Rehab and the Chiropractic Lifestyle
Without some form of active care or rehabilitation, recovery from an
injury or a long-standing spinal problem can take longer to achieve.
Overlooking the importance of improved range of motion and muscle
strengthening can result in a relapse, with your original health
problem returning again and again.
Many simple resistance exercises can be done at home to strengthen supportive muscles
An important step towards complete rehabilitation is restoring proper spinal function through chiropractic adjustments.
Chiropractic rehabilitation involves the restoration of proper joint
function of the spine or extremities, and the strengthening of
supporting muscles and soft tissues. This will usually involve specific
spinal adjustments, combined with a program of stretching, resistance
training, and exercises to improve muscle tone.
Some patients receive a set of simple exercises or “maneuvers” they can
do at home. Other types of injuries will require the use of specialized
equipment to isolate and strengthen specific areas of the spine.
Ask your chiropractic doctor for ways you can speed the healing process
and strengthen the supporting soft tissues of your spine through
Patients enjoy seeing and feeling their progress!
Today’s high-tech equipment can isolate, measure, and strengthen your spine.
When muscles, tendons, or ligaments of the spine are damaged through
work injuries, automobile collisions, overexertion, repetitive motion,
or simply weakened by inactivity, your overall health can be affected.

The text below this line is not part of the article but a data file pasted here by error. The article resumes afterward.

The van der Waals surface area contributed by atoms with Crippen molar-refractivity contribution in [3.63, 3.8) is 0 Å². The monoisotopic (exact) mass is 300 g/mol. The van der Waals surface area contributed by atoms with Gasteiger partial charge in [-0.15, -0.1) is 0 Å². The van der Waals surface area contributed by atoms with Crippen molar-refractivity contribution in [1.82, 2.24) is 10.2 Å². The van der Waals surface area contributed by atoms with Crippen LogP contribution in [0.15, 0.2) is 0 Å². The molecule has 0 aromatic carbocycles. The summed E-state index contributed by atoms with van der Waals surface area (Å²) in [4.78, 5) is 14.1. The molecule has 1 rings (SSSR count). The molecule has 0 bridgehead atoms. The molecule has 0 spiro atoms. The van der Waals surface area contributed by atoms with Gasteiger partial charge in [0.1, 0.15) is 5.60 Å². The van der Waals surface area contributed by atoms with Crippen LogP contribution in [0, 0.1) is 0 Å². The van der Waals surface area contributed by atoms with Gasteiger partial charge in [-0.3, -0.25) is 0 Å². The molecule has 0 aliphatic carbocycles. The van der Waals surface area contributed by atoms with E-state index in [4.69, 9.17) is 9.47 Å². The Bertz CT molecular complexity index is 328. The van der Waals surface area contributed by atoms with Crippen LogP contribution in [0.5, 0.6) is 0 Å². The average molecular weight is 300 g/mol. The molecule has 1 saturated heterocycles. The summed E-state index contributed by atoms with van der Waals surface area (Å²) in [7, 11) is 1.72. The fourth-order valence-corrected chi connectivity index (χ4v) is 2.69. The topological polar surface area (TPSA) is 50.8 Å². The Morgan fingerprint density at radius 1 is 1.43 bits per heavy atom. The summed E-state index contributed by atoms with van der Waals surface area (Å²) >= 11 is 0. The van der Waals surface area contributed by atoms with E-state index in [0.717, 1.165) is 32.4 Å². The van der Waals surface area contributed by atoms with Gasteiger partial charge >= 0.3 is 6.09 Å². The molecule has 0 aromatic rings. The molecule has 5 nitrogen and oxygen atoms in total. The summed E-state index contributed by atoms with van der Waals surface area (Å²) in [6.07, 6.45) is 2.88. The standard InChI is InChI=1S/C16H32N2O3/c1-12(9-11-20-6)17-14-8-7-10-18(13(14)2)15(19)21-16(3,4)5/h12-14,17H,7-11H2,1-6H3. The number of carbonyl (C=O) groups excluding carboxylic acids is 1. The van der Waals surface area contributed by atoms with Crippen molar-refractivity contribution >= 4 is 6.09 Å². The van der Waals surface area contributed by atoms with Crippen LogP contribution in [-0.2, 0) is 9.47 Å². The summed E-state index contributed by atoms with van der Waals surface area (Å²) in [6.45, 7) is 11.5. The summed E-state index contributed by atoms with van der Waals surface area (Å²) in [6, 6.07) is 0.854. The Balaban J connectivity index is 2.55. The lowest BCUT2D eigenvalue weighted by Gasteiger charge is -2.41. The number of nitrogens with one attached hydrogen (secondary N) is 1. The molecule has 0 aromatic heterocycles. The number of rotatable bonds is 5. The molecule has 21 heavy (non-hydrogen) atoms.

Without the proper tone in the muscles, tendons, and ligaments of your body, you would collapse like a rag doll.
Strengthening the muscles that support your spine can speed the healing process and help avoid a relapse.
Chiropractors are experts in the care of the bones, nerves, muscles and
connective tissues that make up about 60% of your body. All of the
joints in your body are part of this musculo-skeletal system and its
optimal function is necessary for overall good health. Ask your Doctor
of Chiropractic for more information about a care program that may
include specific spinal adjustments, exercise recommendations,
nutritional advice or other conservative methods of care based on your
health history, age, current condition and lifestyle.
Foster, D. N., Fulton, M. N., Back Pain and the Exercise Prescription, Clinical Sports Medicine, 10:197-209, 1991.
Aspegren, D., D.C., Treating the Athlete’s Back: The Ultimate Challenge, Chiropractic Sports Medicine, 6(2): 49-56, 1992.
Kapandji, I.A., The Physiology of the Joints, Volume 3, Churchill Livingstone, 1982.
Hochschuler, S., M.D., Texas Back Institute, Back in Shape, Houghton Mifflin Company, 1991.
Cyriax, James, M.D., Orthopedic Medicine, Diagnosis of Soft Tissue Lesions, Baillere Tindal, 1984.
Graues, PhD., Pollock, PhD., MacMillan, M.D., Fultan, M.D.,
Quantitative Assessment of Full Range of Motion Isometric Lumbar
Extension Strength, Spine, Vol. 15, No. 4, April 1990.
Highland, M.D., Dreisinger, PhD., Changes in Isometric Strength and
Range of Motion of the Isolated Cervical Spine After Eight Weeks of
Clinical Rehabilitation, Spine Vol. 17, No. 65, June 1992.
Hooper, P., D.C., Preventing Low Back Pain, Williams and Wilkins, 1992.
Pollack, PhD., Leggett, M.D., Effect of Resistance Training on Lumbar
Extension Strength, American Journal of Sports Medicine, Volume 17, No.
Schafer, D.C., Faye, D.C., Motion Palpation and Chiropractic Technique, 2nd edition, Motion Palpation Institute, 1990.
©2002 Back Talk Systems, Inc.
(800) 937-3113 (303) 277-9990